Leslie Ann Minot: On "The Road"
We can also gain some insight into Rukeyser's sense of how an image or object "carries" a meaning by looking at the concluding passage of "The Road," where she writes:
Here is your road, tying
you to its meanings: gorge, boulder, precipice.
Telescoped down, the hard and stone-green river
cutting fast and direct into the town. (OS 11)
Again, the road is offered to the reader as something that belongs to her or him. The road is possessed by the reader, but it also possesses the reader, compels her or him, "ties" her or him to its "meanings." These meanings are not abstract, philosophical statements, ideas, or values—they are listed simply as "gorge, boulder, precipice." As symbols, they may be inscrutable. but you ignore them on a real road only at your peril. They make demands on you by their actuality.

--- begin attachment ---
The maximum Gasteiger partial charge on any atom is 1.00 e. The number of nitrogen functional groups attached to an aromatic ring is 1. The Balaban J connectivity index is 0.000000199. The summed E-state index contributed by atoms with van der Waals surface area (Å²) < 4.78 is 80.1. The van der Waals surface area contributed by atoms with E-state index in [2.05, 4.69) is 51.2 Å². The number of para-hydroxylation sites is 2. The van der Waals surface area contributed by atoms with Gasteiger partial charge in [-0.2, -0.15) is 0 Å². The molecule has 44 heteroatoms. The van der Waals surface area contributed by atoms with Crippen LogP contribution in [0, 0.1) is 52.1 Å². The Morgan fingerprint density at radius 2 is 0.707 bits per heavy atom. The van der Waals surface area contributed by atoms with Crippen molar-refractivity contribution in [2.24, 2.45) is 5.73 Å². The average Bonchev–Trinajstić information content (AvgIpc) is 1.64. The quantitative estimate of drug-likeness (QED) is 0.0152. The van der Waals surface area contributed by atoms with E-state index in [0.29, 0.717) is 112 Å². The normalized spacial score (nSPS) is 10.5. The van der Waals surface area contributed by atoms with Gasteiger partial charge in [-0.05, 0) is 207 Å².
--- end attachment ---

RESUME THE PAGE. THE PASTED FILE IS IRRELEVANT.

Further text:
|Title||Leslie Ann Minot: On "The Road"||Type of Content||Criticism|
|Criticism Author||Anne F. Herzog, Janet E. Kaufman||Criticism Target||Muriel Rukeyser|
|Criticism Type||Poet||Originally Posted||22 May 2020|
|Publication Status||Excerpted Criticism||Publication||""How Shall We Tell Each Other of the Poet?": The Life and Writing of Muriel Rukeyser"|
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